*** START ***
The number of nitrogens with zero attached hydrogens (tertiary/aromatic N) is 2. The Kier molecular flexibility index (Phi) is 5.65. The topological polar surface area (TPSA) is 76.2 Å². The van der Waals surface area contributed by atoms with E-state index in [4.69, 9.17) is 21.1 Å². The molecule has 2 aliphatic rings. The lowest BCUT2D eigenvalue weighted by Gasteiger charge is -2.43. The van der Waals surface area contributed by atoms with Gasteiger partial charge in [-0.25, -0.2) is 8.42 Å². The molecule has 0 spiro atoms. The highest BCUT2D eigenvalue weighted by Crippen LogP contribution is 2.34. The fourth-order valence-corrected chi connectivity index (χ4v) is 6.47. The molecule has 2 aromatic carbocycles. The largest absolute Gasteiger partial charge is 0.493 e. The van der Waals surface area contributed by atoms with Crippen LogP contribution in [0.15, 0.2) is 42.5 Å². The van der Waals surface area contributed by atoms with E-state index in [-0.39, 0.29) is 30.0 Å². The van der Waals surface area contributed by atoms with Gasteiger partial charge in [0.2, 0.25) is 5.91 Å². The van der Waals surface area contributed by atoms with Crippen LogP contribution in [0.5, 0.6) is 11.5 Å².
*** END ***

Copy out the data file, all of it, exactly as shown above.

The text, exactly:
The number of nitrogens with zero attached hydrogens (tertiary/aromatic N) is 2. The Kier molecular flexibility index (Phi) is 5.65. The topological polar surface area (TPSA) is 76.2 Å². The van der Waals surface area contributed by atoms with E-state index in [4.69, 9.17) is 21.1 Å². The molecule has 2 aliphatic rings. The lowest BCUT2D eigenvalue weighted by Gasteiger charge is -2.43. The van der Waals surface area contributed by atoms with Gasteiger partial charge in [-0.25, -0.2) is 8.42 Å². The molecule has 0 spiro atoms. The highest BCUT2D eigenvalue weighted by Crippen LogP contribution is 2.34. The fourth-order valence-corrected chi connectivity index (χ4v) is 6.47. The molecule has 2 aromatic carbocycles. The largest absolute Gasteiger partial charge is 0.493 e. The van der Waals surface area contributed by atoms with Crippen LogP contribution in [0.15, 0.2) is 42.5 Å². The van der Waals surface area contributed by atoms with E-state index in [-0.39, 0.29) is 30.0 Å². The van der Waals surface area contributed by atoms with Gasteiger partial charge in [0.2, 0.25) is 5.91 Å². The van der Waals surface area contributed by atoms with Crippen LogP contribution in [0.5, 0.6) is 11.5 Å².